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She is generally accompanied by an old woman, who is deputed to screen her from all excitement and danger until the expected event has taken place; after which little further fuss is made, and other succeeding children are born without any extra precautions being taken.

After marriage the greatest laxity of manners is allowed among the women, who often court their lovers under the husband's gaze; provided the lover pays, no objection is raised to his addresses. Both sexes have little notion or conception of decency, the men especially seeming to be unconscious of any impropriety in exposing themselves. What clothing they have is worn either as an adornment or for warmth at night and early morning. These people are affectionate and kindly in their family relations, and to give you a better glimpse of how they live and feel I will cull the following extract from my diary, which describes the visit paid to a native's compound in Taveita :

"Early this morning many friends came with offerings of milk, fowls, bananas, &c. One man wanted me to come to see him at his home, so I went thither with my servant. Round his little compound was a kind of fence formed of the long midribs of the Mwale' palms laid lengthways. There were three houses inside one for the women, one for the goats and sheep, and one for the man. His dwelling, though small, was far from uncomfortable, and the interior was remarkable for the neatness that characterises the domestic arrangements of most Africans. There was a raised daïs for the bed, on which skins were laid; a little three-cornered stool to sit on; a fire burning in the centre of the floor; spears, knives, horns of animals, and many other articles ranged to dry round the walls. At the man's earnest request we partook of sour milk and sugar-cane. He also wished us to try some rather dirty half-fried fish, but this I was obliged to decline. Whilst I sat talking to him, his wife, a motherly-looking soul, appeared leading a small, rather unhealthy child, and was further followed by a genial old hag, my friend's mother. This latter was a merry social old body, though very monkey-like as she sat and chewed sugar-cane, holding it before her with both hands and gnawing it laterally with her teeth, while the further end of the cane was clutched between her lean thighs. My host caught his child to him with unmistakable parental affection. He carefully pinched and pressed the great protruded stomach, as if divining this to be an unhealthy symptom. Seeing he was anxious, and wishing to say something kind, I offered to send medicine, which in the Swahili tongue is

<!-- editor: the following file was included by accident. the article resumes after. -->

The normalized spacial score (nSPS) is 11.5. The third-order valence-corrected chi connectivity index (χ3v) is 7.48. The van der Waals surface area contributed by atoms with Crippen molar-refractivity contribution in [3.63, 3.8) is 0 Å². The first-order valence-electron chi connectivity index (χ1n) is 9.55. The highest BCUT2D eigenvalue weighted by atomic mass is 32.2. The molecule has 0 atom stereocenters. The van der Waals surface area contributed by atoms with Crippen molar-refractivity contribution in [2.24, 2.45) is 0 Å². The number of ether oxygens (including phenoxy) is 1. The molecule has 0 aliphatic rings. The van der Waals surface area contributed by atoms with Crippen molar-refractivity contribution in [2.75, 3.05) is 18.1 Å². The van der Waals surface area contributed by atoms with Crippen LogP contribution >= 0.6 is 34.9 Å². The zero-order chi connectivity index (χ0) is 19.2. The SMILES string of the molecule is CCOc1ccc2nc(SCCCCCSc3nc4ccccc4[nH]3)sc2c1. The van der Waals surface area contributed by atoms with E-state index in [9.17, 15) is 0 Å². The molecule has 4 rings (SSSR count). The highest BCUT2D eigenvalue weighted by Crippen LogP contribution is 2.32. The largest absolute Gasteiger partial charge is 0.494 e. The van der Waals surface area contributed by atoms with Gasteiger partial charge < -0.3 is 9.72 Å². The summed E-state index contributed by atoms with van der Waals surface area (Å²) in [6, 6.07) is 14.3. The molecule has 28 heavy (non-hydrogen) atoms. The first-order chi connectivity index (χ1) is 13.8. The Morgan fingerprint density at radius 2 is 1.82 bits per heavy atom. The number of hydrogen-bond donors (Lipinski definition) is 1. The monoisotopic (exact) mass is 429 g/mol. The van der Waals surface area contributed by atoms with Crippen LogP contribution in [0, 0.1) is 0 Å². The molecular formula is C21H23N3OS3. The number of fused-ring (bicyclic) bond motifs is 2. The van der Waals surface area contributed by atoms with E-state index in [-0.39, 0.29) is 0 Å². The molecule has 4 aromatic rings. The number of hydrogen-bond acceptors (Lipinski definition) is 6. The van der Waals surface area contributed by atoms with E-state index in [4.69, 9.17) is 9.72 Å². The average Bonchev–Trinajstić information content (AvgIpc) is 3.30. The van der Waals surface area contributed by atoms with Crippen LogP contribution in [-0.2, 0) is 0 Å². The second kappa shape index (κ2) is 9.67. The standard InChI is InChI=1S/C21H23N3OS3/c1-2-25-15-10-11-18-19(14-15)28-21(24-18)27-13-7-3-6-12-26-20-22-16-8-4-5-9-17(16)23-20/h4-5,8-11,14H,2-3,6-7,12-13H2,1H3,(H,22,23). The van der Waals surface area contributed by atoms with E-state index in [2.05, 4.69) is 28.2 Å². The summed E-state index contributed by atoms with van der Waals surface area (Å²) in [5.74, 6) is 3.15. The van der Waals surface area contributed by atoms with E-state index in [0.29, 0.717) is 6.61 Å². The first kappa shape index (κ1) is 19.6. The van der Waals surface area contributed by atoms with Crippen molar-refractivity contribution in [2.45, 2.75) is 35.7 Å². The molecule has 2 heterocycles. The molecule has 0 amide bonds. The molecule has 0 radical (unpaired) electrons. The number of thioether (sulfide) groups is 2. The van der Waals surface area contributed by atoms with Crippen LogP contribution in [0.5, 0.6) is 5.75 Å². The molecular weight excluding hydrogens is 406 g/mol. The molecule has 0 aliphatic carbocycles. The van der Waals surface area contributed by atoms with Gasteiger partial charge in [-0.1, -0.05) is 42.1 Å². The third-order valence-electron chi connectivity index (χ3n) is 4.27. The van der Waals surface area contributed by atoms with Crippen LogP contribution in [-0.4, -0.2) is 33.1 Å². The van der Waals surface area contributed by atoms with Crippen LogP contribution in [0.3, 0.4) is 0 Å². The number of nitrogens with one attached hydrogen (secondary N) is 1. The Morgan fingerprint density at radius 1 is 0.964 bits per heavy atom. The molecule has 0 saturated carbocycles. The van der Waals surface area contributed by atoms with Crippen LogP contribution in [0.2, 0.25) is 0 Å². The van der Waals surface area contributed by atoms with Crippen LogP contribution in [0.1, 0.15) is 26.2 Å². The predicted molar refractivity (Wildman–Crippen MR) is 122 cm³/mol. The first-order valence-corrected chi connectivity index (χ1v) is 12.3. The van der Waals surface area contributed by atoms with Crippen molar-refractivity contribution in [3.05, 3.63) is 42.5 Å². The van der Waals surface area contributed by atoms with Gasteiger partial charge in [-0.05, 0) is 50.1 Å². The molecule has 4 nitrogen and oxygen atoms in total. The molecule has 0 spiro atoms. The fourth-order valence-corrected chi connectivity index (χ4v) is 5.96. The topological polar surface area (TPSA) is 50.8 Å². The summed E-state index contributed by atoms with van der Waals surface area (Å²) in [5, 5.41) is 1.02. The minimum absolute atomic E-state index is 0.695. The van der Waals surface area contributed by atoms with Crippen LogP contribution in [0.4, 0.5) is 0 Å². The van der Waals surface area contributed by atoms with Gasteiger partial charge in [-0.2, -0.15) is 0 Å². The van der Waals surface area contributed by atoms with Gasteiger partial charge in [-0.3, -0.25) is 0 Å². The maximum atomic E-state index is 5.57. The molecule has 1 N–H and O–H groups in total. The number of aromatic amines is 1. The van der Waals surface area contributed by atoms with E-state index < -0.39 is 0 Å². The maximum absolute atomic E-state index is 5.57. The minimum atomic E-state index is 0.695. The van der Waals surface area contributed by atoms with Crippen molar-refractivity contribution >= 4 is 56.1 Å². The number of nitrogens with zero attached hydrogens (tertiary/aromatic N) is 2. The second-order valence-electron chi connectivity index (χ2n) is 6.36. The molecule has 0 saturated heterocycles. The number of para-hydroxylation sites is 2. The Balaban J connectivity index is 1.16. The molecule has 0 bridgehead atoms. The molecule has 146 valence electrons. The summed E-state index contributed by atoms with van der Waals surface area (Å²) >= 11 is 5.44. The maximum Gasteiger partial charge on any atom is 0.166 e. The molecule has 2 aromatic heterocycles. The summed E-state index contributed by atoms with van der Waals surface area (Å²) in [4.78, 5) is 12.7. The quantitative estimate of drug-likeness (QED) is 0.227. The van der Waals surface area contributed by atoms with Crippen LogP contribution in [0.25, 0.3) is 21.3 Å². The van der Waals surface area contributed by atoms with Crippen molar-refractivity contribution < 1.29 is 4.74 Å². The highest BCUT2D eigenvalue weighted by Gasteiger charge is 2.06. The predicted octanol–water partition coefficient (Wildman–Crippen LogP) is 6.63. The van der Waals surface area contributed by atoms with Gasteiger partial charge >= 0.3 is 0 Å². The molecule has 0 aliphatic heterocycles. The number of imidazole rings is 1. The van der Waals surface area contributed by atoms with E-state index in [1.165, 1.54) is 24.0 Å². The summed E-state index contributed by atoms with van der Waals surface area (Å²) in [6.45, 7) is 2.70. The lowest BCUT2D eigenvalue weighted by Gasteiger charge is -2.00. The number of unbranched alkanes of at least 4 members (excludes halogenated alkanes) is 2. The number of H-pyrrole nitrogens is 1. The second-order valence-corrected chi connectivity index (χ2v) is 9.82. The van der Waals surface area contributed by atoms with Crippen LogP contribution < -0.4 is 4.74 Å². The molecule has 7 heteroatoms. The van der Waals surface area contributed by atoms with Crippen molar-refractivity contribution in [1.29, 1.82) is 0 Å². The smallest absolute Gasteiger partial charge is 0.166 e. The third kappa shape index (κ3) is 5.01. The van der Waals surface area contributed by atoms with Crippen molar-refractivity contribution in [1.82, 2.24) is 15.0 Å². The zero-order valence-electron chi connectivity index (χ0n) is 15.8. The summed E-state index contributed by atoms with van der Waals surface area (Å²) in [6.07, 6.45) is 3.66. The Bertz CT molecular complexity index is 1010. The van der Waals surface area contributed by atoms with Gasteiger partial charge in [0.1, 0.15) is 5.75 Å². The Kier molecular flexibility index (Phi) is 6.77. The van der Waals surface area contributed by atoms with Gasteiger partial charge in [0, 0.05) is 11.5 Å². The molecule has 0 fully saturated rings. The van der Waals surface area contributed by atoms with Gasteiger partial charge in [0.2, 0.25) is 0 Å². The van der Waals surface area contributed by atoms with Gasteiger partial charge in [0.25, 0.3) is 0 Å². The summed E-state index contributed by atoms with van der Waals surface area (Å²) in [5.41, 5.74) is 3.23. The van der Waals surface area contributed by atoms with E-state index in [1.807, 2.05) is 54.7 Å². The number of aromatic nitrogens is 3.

1 A species of Raphia.

expressed by an Arab word 'Dawa.' But he only replied, 'Dawa, what do we know of Dawa?' Then he looked up to the sky in quite a simple way and said, 'Perhaps Muungu will cure him? who knows?-the other one died.' 'Then you had another child?' I asked. 'Yes,' he said, 'but Muungu took it.' He looked again at his child, and seeing its eyes were flecked with mucus he cleaned them with great sucking kisses. At length I rose and said in a roundabout way I had better be going. He put the child from him with a sigh and rose and followed me to my camp, carrying a present of bananas."

The people of Taveita subsist mainly on vegetable food, of which they rear a great variety in their beautiful gardens. They also eat fish and meat. The fish are caught in the river Lumi, which runs through the settlement, by means of skilfully made wicker-work traps and weirs. They also construct from the midribs of a Raphia palm most clever rods and lines, the whole material coming from the palm, with a native-made iron hook superadded.

The Wa-taveita proper number about two thousand. They bear an excellent reputation among the coast traders for honesty and friendliness. They speak Ki-swahili almost universally, and speak it with singular correctness; but of course among themselves Ki-taveita is the only language used. This very interesting Bantu dialect offers many curious features and retains a number of archaic words in its vocabulary. It is somewhat midway between Ki-kamba and Ki-chaga, but offers independent features of its own. So much intercourse with traders from the coast seems to have slightly robbed them of originality, and in their modes of life and forms of belief they somewhat ape the Wa-swahili. Many of them are almost Mohammedans. I noticed one little detail as regards firemaking which is worth recording. To produce fire, which is done in the common African way by rapidly drilling a hard pointed stick into a small hole in a flat piece of wood, is the exclusive privilege of the men, and the secret is handed down from father to son, and never, under any conditions-so they say-revealed to women. I asked one man why that was. "Oh," he said, "if women knew how to make fire they would become our masters." Nevertheless, without this drawback, the fair sex in Taveita have pretty much their own way. I have known one or two leading matrons who have always insisted on having their voice in the deliberations of the Wazee, or elders, who govern Taveita. I have referred to their laxity of conduct after marriage, but it springs so much from amiability of disposition that it can hardly be called vice. In short, a more kindly, sensible, considerate set of beings I have never met than the Wa-taveita.